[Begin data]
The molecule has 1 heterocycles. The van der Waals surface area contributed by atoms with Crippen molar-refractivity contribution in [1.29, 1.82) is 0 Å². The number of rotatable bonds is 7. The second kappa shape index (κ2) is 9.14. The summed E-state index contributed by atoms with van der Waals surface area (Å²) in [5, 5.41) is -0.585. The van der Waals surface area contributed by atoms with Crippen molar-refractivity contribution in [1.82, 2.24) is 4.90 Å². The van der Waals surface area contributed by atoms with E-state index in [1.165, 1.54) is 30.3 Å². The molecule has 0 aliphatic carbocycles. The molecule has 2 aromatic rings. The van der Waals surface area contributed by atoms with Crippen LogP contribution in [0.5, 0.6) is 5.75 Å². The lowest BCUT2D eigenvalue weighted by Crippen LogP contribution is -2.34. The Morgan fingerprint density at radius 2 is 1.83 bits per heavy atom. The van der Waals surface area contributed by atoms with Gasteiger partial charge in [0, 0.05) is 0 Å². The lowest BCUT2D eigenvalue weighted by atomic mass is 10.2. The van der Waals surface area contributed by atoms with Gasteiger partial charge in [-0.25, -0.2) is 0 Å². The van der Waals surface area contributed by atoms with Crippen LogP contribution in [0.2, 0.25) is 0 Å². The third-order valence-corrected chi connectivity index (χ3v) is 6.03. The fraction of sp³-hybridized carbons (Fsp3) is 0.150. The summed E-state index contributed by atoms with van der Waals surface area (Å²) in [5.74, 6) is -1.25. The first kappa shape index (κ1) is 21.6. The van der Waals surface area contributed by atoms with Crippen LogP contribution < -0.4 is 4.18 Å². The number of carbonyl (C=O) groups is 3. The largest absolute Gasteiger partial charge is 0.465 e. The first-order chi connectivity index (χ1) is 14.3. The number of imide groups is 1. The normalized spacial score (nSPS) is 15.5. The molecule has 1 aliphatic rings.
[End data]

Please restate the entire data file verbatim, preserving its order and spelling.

The molecule has 1 heterocycles. The van der Waals surface area contributed by atoms with Crippen molar-refractivity contribution in [1.29, 1.82) is 0 Å². The number of rotatable bonds is 7. The second kappa shape index (κ2) is 9.14. The summed E-state index contributed by atoms with van der Waals surface area (Å²) in [5, 5.41) is -0.585. The van der Waals surface area contributed by atoms with Crippen molar-refractivity contribution in [1.82, 2.24) is 4.90 Å². The van der Waals surface area contributed by atoms with E-state index in [1.165, 1.54) is 30.3 Å². The molecule has 0 aliphatic carbocycles. The molecule has 2 aromatic rings. The van der Waals surface area contributed by atoms with Crippen LogP contribution in [0.5, 0.6) is 5.75 Å². The lowest BCUT2D eigenvalue weighted by Crippen LogP contribution is -2.34. The Morgan fingerprint density at radius 2 is 1.83 bits per heavy atom. The van der Waals surface area contributed by atoms with Gasteiger partial charge in [0, 0.05) is 0 Å². The lowest BCUT2D eigenvalue weighted by atomic mass is 10.2. The van der Waals surface area contributed by atoms with Gasteiger partial charge in [-0.25, -0.2) is 0 Å². The van der Waals surface area contributed by atoms with Crippen LogP contribution in [0.2, 0.25) is 0 Å². The third-order valence-corrected chi connectivity index (χ3v) is 6.03. The fraction of sp³-hybridized carbons (Fsp3) is 0.150. The summed E-state index contributed by atoms with van der Waals surface area (Å²) in [5.74, 6) is -1.25. The first kappa shape index (κ1) is 21.6. The van der Waals surface area contributed by atoms with Crippen LogP contribution < -0.4 is 4.18 Å². The number of carbonyl (C=O) groups is 3. The largest absolute Gasteiger partial charge is 0.465 e. The first-order chi connectivity index (χ1) is 14.3. The number of imide groups is 1. The normalized spacial score (nSPS) is 15.5. The molecule has 1 aliphatic rings.